SEPA still unclear of cyber-attack financial impact

The full financial impact of the cyber attack on the Scottish Environment Protection Agency (SEPA) in 2020 is still unclear, Audit Scotland has found.

SEPA said it has launched a fresh appeal for information to tackle waste crime in Renfrewshire

The auditing body found that SEPA is still reinstating some of its systems more than a year after the “sophisticated” ransomware attack.

Accounting records had to be recreated from bank statements and HMRC records, leaving auditors unable to fully examine SEPA’s finances, including £42 million of contract income, Audit Scotland found.

SEPA’s management is also still trying to understand the “full financial impact of the cyber-attack”, which has speeded up the building, or buying, of new systems and infrastructure.

The senior team is also addressing recommendations for further improvement made in independent reviews of the incident.

Everyone in the public sector can, and should, learn from their experience

  • Stephen Boyle, auditor general


Stephen Boyle, auditor general for Scotland, said: “This incident highlights how no organisation can fully defend itself against the threat of today’s sophisticated cyber-attacks. But it’s crucial that organisations are as well-prepared as possible.

“SEPA was in a solid starting position but it will continue to feel the consequences of this attack for a while to come. Everyone in the public sector can, and should, learn from their experience”.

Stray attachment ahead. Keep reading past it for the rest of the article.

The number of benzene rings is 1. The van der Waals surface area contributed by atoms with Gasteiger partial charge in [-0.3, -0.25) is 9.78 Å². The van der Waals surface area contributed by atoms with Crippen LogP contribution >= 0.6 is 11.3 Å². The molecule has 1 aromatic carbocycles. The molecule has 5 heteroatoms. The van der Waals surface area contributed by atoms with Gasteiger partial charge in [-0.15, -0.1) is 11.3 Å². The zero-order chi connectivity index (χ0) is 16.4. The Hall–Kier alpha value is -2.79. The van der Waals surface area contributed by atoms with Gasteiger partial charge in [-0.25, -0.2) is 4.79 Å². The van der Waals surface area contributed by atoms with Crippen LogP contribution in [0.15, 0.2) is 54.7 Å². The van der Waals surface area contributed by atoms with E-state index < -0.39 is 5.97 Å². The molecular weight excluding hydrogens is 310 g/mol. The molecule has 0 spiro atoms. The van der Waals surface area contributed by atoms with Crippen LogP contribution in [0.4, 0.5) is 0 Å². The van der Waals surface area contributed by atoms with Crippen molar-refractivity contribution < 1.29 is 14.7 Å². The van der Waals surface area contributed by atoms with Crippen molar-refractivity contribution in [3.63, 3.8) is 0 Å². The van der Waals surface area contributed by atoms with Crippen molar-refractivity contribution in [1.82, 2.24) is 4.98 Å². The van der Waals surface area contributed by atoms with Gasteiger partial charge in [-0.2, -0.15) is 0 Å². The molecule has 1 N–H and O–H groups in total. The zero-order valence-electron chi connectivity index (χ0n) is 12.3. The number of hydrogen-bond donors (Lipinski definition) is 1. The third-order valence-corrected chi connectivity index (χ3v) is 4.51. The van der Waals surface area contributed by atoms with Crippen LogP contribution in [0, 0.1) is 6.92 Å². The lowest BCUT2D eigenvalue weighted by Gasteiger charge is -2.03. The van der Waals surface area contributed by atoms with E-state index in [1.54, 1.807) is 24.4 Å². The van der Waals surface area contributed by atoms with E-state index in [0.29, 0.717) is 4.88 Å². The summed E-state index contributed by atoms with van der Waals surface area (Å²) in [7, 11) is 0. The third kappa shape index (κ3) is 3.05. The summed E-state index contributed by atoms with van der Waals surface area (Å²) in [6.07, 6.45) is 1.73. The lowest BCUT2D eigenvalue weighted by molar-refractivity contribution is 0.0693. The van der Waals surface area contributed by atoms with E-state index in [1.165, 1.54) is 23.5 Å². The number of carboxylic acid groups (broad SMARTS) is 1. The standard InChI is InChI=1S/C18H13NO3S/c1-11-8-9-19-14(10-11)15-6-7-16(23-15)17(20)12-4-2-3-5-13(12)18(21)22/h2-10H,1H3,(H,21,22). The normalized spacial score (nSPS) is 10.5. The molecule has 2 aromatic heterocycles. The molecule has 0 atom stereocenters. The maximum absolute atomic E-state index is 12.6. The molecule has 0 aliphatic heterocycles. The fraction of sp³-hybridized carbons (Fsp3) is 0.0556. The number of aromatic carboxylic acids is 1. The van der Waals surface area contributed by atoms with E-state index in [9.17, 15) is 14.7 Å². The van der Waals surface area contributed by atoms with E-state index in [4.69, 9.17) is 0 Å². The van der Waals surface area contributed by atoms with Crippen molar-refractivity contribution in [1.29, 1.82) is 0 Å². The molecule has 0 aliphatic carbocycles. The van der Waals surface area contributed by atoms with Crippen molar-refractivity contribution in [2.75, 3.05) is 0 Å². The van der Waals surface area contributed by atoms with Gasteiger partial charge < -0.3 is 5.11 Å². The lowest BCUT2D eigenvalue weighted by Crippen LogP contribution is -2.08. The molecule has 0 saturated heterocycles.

On Christmas Eve 2020, the Scottish Environment Protection Agency (SEPA) was the victim of a “sophisticated ransomware attack”.

The agency’s annual report stated it was unable to access its systems and data due to a malicious software installed by an external agent.

Financial consequences

SEPA didn’t pay the ransom, but was able to find ways to continue delivering key services such as issuing flood alert and flood warnings within 24 hours of the attack, Audit Scotland said.

More than twelve months later, it is still rebuilding its digital infrastructure and assessing the full impact of financial consequences, the report added.

According to the document, SEPA could not access any of its financial systems. Since December 2020, the agency had limited financial information in which to monitor performance and make decisions as re-establishing business critical systems was a priority.

Opportunity to improve

Audit Scotland also advised actions across the Scottish public sector to consider things such as 24-hour security operations, implementing a Cyber Incident Response specialist company and regular reviews of an incident response plan.

The annual report stated it will take time for SEPA to fully recover from the attack, but the agency views this as an opportunity to improve and accelerate the delivery of its digital strategy.

Useful links

The 2020/21 audit of the Scottish Environment Protection Agency

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